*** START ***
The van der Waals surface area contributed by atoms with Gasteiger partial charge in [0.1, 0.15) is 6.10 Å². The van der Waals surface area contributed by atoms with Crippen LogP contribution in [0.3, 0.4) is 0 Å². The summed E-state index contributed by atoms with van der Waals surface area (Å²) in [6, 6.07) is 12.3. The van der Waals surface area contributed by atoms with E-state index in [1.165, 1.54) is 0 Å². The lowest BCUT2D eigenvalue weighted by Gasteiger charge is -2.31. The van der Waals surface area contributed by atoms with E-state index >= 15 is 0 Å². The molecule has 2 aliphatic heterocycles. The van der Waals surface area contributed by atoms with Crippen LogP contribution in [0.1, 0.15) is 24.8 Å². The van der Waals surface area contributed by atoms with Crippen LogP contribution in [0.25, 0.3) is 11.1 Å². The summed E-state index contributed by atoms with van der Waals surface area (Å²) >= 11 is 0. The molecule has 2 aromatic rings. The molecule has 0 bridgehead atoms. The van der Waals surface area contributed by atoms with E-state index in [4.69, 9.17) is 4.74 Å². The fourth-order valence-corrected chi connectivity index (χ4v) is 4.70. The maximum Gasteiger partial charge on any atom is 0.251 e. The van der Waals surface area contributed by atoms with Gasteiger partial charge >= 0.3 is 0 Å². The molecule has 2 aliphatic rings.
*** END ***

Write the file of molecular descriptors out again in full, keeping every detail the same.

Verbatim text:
The van der Waals surface area contributed by atoms with Gasteiger partial charge in [0.1, 0.15) is 6.10 Å². The van der Waals surface area contributed by atoms with Crippen LogP contribution in [0.3, 0.4) is 0 Å². The summed E-state index contributed by atoms with van der Waals surface area (Å²) in [6, 6.07) is 12.3. The van der Waals surface area contributed by atoms with E-state index in [1.165, 1.54) is 0 Å². The lowest BCUT2D eigenvalue weighted by Gasteiger charge is -2.31. The van der Waals surface area contributed by atoms with E-state index >= 15 is 0 Å². The molecule has 2 aliphatic heterocycles. The van der Waals surface area contributed by atoms with Crippen LogP contribution in [0.1, 0.15) is 24.8 Å². The van der Waals surface area contributed by atoms with Crippen LogP contribution in [0.25, 0.3) is 11.1 Å². The summed E-state index contributed by atoms with van der Waals surface area (Å²) >= 11 is 0. The molecule has 2 aromatic rings. The molecule has 0 bridgehead atoms. The van der Waals surface area contributed by atoms with E-state index in [4.69, 9.17) is 4.74 Å². The fourth-order valence-corrected chi connectivity index (χ4v) is 4.70. The maximum Gasteiger partial charge on any atom is 0.251 e. The van der Waals surface area contributed by atoms with Gasteiger partial charge >= 0.3 is 0 Å². The molecule has 2 aliphatic rings.